As with the previous draft, the new draft Directive contains very few exemptions. In particular, the draft contains no market maker exemption. Coupled with the incidence of an FTT charge on each financial institution involved in a transaction, this means that multiple charges will often arise under a single transaction.
Certain institutions and bodies continue to be exempt from the tax, including central counterparties, central securities depositories (however, it is possible that these institutions will be involved to some degree in the collection and administration of the tax for certain financial instruments and transactions), Member States and public bodies thereof. Transactions with the European Central Bank and national central banks will also be excluded from the scope of the FTT.
Compliance with FTT
The FTT will be payable to the tax authorities of the Member State in which the financial institution is deemed to be established. Each liable financial institution is required to report its tax liability to the relevant jurisdiction. Each party to a transaction, including persons other than financial institutions become jointly and severally liable for the payment of the tax due where tax due has not been paid within the time limit set in the draft Directive.
The new draft makes reference to the development of “uniform collection methods” and establishing ways of “ensuring proper payment of tax”, but includes little detail on the practicalities of paying tax under the regime.
The Commission decided that a new impact assessment would not be appropriate (notwithstanding the increased scope arising from introducing the issuance principle). The Commission anticipates annual revenues of 34 billion Euro from the regime.
The draft Directive still proposes a start date for the FTT regime of 1 January 2014. However, we consider this timeframe to be very ambitious given the issues that need to be agreed upon before the regime can come into force (including the final form of the EU FTT and who will receive FTT revenues).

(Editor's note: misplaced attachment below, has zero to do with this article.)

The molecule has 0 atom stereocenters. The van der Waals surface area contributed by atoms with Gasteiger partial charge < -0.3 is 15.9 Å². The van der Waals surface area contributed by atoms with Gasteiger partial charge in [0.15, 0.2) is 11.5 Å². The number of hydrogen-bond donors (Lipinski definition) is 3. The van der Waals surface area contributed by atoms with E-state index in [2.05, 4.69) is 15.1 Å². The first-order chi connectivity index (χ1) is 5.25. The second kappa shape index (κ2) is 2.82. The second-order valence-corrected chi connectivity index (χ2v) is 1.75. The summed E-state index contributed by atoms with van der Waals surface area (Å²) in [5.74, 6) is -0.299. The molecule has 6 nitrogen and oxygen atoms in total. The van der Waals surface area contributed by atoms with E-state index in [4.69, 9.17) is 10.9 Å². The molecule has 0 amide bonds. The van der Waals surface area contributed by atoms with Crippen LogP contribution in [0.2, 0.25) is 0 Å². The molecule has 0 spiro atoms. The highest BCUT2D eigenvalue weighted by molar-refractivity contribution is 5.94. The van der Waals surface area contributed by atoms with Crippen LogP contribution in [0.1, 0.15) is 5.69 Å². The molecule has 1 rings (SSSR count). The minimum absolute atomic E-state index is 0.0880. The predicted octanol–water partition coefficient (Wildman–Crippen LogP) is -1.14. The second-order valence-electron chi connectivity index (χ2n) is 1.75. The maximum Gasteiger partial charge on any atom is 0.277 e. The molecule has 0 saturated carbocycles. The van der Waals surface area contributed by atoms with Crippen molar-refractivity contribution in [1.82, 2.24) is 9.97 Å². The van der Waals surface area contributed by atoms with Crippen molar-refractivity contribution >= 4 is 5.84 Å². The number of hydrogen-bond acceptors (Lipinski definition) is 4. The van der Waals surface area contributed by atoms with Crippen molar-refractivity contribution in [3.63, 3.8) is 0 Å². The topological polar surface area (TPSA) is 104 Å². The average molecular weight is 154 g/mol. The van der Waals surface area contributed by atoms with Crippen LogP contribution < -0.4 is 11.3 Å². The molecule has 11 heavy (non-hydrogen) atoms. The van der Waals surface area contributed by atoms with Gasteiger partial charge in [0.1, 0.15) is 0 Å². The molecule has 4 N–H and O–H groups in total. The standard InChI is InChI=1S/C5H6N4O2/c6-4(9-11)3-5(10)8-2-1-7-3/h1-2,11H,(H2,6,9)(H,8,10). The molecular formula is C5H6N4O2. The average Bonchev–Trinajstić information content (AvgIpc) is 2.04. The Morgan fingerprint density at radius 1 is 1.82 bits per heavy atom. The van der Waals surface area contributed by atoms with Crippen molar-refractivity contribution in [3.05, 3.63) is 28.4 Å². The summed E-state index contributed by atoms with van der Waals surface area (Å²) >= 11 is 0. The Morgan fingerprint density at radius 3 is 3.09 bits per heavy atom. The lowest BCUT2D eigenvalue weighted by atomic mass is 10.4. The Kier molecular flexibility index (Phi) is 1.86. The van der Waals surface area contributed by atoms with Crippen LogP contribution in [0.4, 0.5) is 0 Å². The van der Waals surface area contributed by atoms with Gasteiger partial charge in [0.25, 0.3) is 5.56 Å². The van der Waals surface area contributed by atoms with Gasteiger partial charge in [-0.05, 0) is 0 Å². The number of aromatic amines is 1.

Impact on local FTTs
The participating Member States cannot maintain or introduce taxes on financial transactions other than the EU FTT. In particular, this means that the French and Italian FTTs would need to be repealed.
Existing national FTTs in Europe outside the FTT zone (such as UK SDRT) will continue to exist. This may lead to double taxation under the Commission’s proposal.
There are indications that countries which were considering implementing their own domestic FTT (e.g. Portugal and Spain) appear to be pulling back from this in anticipation of discussions on EU FTT now moving ahead within a relatively short timeframe.
Firstly, the technical aspects of the new EU FTT proposal will be discussed in the normal Council Working Party on Taxation Issues Subgroup on Indirect Taxation. The first technical Council working group meeting on FTT will be held on 21 February 2013.
These technical meetings are chaired by the EU Presidency, with all 27 EU Member States present, with the non-participating Member States having to “act in good faith”. These discussions will therefore be an open and transparent process.
Member States can join the core group of 11 Member States at any time throughout the Enhanced Cooperation Process under the principle: “once you’re in, you stay in”.
After the technical work is completed, the proposal will move up within the Council to the political level for a vote. The timing of this next stage will depend on the EU Presidency and, likely, Germany and France.
In order to be implemented, the draft Directive needs to be discussed by the 27 EU Member States at the EU Council of Ministers, put to the European Parliament for a non-binding Opinion, and then agreed unanimously by the participating Member States.
Only the EU-11 which have formally joined the Enhanced Cooperation on FTT have the right to participate in the final vote in an ECOFIN meeting on the final shape of the harmonised FTT.
In our view, the key implications arising from the latest draft are as follows:
- In its current form, the EU FTT regime will result in a significant operational burden for financial institutions. The cost of implementing systems and processes to deal with the regime, together with the very high revenue estimates proposed by the Commission, mean that the cost for financial institutions and their clients will be significant.
- Given that the proposed start date of 1 January 2014 seems very challenging to meet, there is a risk that more countries will introduce domestic FTTs if the start date is pushed back.
- Now that we have a draft Directive and the 11 countries have approval to introduce an EU FTT, financial institutions should be evaluating the impact of the regime on their businesses. This will allow institutions to identify their key areas of concern and develop a lobbying strategy. With negotiations on the new draft Directive set to start imminently, now is the time to start lobbying efforts.
- The fact that the EU FTT proposal has got to this stage – a draft Directive that 11 countries have been authorised to negotiate and introduce into law – shows the strength of political will behind FTT regimes. Wherever the EU FTT proposals end up, it is clear that FTTs will be a feature of the tax landscape for years to come.